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We’ll see you in (looks at watch) about ten hours, give or take a few bathroom breaks. Warning: If you haven’t watched the entire series, there are some mild spoilers ahead.So, why do we love a ten-hour series that is this harrowing, this endlessly depressing, containing often barely discernable audio and filmed for the most part on souped-up home video cameras? Most of the reasons say more about we the audience than they do about the crew, heroes (few) and villains (many) of this epic documentary. By releasing a ten-hour dysfunctional family epic across the Christmas holidays Netflix performed an act of scheduling and zeitgeist-gathering genius.“Making A Murderer” hasn’t just touched a nerve, it’s performed a root canal without anesthesia.Unlike the thoroughly predicted national phenomenon of “The Force Awakens,” which coincidentally was released on the same day, “Murderer” has jumpstarted the very same kind of cottage industry of super fans, obsessive internet chat boards and, no doubt, people dressing in Len Kachinsky short pants as they wait in line for the inevitable sequel.The filmmaker’s Cinderella story is one of the best embodiments of what critic Manny Farber called “Termite Art” — creations that “feel their way through walls of particularization, with no sign that the creator has any object in mind other than eating away the immediate boundaries of his art.” In comparison with the “White Elephant Art” of other “true” crime films and TV shows, the presentation of “Murderer” is earnest, unkempt, and completely self effacing, with the filmmakers nowhere in evidence.I’m going to try not to belabor the obvious, that “Making A Murderer” tells an unbelievably haunting, shocking, compelling and infuriating story that compares favorably to the very best of Victor Hugo, Alfred Hitchcock and Truman Capote (with a little Stephen King on the side).In the unlikely event you haven’t seen it, I strongly suggest you stop reading this.Not only did the viewing audience (apparently, most everyone) have endless amounts of time on their hands, but most of us had just experienced quality time with our own dysfunctional and occasionally dangerous families serving, in the words of Richard Pryor, a “life sentence for a crime we did not commit.” But as bad as we had it, we saw that the Avery clan had it far worse.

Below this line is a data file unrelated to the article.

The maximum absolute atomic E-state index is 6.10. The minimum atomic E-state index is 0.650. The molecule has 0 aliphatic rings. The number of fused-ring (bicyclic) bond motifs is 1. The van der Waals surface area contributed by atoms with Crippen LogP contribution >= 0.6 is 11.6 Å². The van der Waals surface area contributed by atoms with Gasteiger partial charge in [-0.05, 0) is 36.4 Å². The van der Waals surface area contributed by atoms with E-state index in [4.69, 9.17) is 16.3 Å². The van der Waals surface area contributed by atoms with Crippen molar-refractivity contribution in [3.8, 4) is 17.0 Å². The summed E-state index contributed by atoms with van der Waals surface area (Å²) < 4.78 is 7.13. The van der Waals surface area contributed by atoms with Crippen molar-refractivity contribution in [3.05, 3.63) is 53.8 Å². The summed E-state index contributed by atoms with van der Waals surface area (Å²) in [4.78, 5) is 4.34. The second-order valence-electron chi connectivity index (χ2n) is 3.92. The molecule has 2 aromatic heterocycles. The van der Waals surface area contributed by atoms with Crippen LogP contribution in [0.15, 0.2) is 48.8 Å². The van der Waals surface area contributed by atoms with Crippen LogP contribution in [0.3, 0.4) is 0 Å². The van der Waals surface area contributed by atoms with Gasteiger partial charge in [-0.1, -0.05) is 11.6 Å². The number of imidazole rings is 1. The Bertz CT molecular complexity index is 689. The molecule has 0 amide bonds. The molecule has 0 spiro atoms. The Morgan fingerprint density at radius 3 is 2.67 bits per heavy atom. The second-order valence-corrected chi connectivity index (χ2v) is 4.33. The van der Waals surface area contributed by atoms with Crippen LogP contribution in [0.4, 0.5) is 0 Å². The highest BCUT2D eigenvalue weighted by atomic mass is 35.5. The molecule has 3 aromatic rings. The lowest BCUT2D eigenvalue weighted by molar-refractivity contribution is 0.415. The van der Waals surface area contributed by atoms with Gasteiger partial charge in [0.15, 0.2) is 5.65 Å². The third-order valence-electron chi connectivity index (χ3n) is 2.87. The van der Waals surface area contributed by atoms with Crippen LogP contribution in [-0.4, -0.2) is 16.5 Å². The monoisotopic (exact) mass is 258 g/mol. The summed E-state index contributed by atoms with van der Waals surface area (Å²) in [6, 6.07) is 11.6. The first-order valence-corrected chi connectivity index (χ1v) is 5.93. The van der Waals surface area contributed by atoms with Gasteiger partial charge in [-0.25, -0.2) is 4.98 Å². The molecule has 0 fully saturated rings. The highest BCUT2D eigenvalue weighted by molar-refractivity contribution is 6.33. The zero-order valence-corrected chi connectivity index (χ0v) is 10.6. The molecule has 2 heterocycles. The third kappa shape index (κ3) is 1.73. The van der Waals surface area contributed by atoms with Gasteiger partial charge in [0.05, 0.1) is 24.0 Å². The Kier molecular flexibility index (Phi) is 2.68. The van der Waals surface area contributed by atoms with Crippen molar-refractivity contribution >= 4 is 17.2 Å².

It can’t happen to us, we think, knowing of course that it can. Yet, in “Murderer” there’s no trench coat clad Robert Stack nor stylized “Murder Porn” recreations to be found.
Quite the contrary, had “Making A Murderer” been a better, more professionally crafted “slick” presentation, it would not be nearly so effective.
The directors of “Murderer” did what many documentary filmmakers dream of doing.
Drop everything, obsessively chase one single story across ten years and then witness, with cameras rolling, that story metastasize into an epic tragedy of Shakespearian dimensions.
It’s what has always propelled our fascination with true gothic crime on the screen, from “The Thin Blue Line” to “Unsolved Mysteries” to the entire “Investigation Discovery” channel.It’s awful to admit, but there’s something horribly comforting in seeing people leading lives of not-so-quiet desperation, and watching them battle demons, whether internal or, in the case of “Making A Murderer,” external.